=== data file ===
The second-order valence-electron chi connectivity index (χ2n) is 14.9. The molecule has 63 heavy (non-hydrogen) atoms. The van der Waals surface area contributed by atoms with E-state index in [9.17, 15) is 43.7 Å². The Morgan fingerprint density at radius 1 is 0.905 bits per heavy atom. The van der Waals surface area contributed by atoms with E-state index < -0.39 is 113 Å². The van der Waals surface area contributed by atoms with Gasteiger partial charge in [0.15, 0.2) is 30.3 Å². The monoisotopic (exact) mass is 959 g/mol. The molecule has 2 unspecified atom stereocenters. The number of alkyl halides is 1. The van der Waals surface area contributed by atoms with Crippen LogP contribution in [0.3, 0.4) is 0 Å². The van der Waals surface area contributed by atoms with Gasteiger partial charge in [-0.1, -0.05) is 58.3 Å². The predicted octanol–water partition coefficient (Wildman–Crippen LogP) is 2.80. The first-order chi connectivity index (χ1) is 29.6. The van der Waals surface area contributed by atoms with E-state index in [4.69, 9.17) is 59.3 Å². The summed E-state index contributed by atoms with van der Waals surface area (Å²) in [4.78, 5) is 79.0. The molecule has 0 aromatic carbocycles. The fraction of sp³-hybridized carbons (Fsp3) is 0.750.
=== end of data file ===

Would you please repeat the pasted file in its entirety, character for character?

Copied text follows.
The second-order valence-electron chi connectivity index (χ2n) is 14.9. The molecule has 63 heavy (non-hydrogen) atoms. The van der Waals surface area contributed by atoms with E-state index in [9.17, 15) is 43.7 Å². The Morgan fingerprint density at radius 1 is 0.905 bits per heavy atom. The van der Waals surface area contributed by atoms with E-state index < -0.39 is 113 Å². The van der Waals surface area contributed by atoms with Gasteiger partial charge in [0.15, 0.2) is 30.3 Å². The monoisotopic (exact) mass is 959 g/mol. The molecule has 2 unspecified atom stereocenters. The number of alkyl halides is 1. The van der Waals surface area contributed by atoms with Crippen LogP contribution in [0.3, 0.4) is 0 Å². The van der Waals surface area contributed by atoms with Gasteiger partial charge in [-0.1, -0.05) is 58.3 Å². The predicted octanol–water partition coefficient (Wildman–Crippen LogP) is 2.80. The first-order chi connectivity index (χ1) is 29.6. The van der Waals surface area contributed by atoms with E-state index in [4.69, 9.17) is 59.3 Å². The summed E-state index contributed by atoms with van der Waals surface area (Å²) in [4.78, 5) is 79.0. The molecule has 0 aromatic carbocycles. The fraction of sp³-hybridized carbons (Fsp3) is 0.750.